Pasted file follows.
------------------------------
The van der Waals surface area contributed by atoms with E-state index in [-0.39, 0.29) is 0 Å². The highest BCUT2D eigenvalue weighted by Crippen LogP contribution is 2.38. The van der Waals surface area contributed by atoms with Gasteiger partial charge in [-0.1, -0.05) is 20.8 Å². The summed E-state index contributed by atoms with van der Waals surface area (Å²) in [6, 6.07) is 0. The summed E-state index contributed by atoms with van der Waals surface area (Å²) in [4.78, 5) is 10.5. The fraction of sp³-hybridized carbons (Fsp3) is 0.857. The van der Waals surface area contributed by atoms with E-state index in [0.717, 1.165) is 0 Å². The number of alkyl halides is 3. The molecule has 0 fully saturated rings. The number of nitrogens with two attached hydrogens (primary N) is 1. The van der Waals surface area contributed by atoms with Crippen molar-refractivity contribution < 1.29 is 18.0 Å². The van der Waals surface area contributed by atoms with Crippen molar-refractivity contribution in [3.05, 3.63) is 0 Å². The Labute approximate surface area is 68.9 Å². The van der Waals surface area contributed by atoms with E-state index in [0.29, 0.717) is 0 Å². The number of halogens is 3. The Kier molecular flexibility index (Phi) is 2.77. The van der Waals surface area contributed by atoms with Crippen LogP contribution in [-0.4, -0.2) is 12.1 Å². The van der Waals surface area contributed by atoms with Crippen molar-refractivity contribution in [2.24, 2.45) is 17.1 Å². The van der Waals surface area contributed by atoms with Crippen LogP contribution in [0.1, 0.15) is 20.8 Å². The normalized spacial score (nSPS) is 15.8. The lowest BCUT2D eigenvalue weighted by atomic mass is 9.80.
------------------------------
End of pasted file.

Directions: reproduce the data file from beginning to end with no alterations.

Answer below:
The van der Waals surface area contributed by atoms with E-state index in [-0.39, 0.29) is 0 Å². The highest BCUT2D eigenvalue weighted by Crippen LogP contribution is 2.38. The van der Waals surface area contributed by atoms with Gasteiger partial charge in [-0.1, -0.05) is 20.8 Å². The summed E-state index contributed by atoms with van der Waals surface area (Å²) in [6, 6.07) is 0. The summed E-state index contributed by atoms with van der Waals surface area (Å²) in [4.78, 5) is 10.5. The fraction of sp³-hybridized carbons (Fsp3) is 0.857. The van der Waals surface area contributed by atoms with E-state index in [0.717, 1.165) is 0 Å². The number of alkyl halides is 3. The molecule has 0 fully saturated rings. The number of nitrogens with two attached hydrogens (primary N) is 1. The van der Waals surface area contributed by atoms with Crippen molar-refractivity contribution < 1.29 is 18.0 Å². The van der Waals surface area contributed by atoms with Crippen molar-refractivity contribution in [3.05, 3.63) is 0 Å². The Labute approximate surface area is 68.9 Å². The van der Waals surface area contributed by atoms with E-state index in [0.29, 0.717) is 0 Å². The number of halogens is 3. The Kier molecular flexibility index (Phi) is 2.77. The van der Waals surface area contributed by atoms with Crippen LogP contribution in [-0.4, -0.2) is 12.1 Å². The van der Waals surface area contributed by atoms with Crippen molar-refractivity contribution in [2.24, 2.45) is 17.1 Å². The van der Waals surface area contributed by atoms with Crippen LogP contribution in [0.1, 0.15) is 20.8 Å². The normalized spacial score (nSPS) is 15.8. The lowest BCUT2D eigenvalue weighted by atomic mass is 9.80.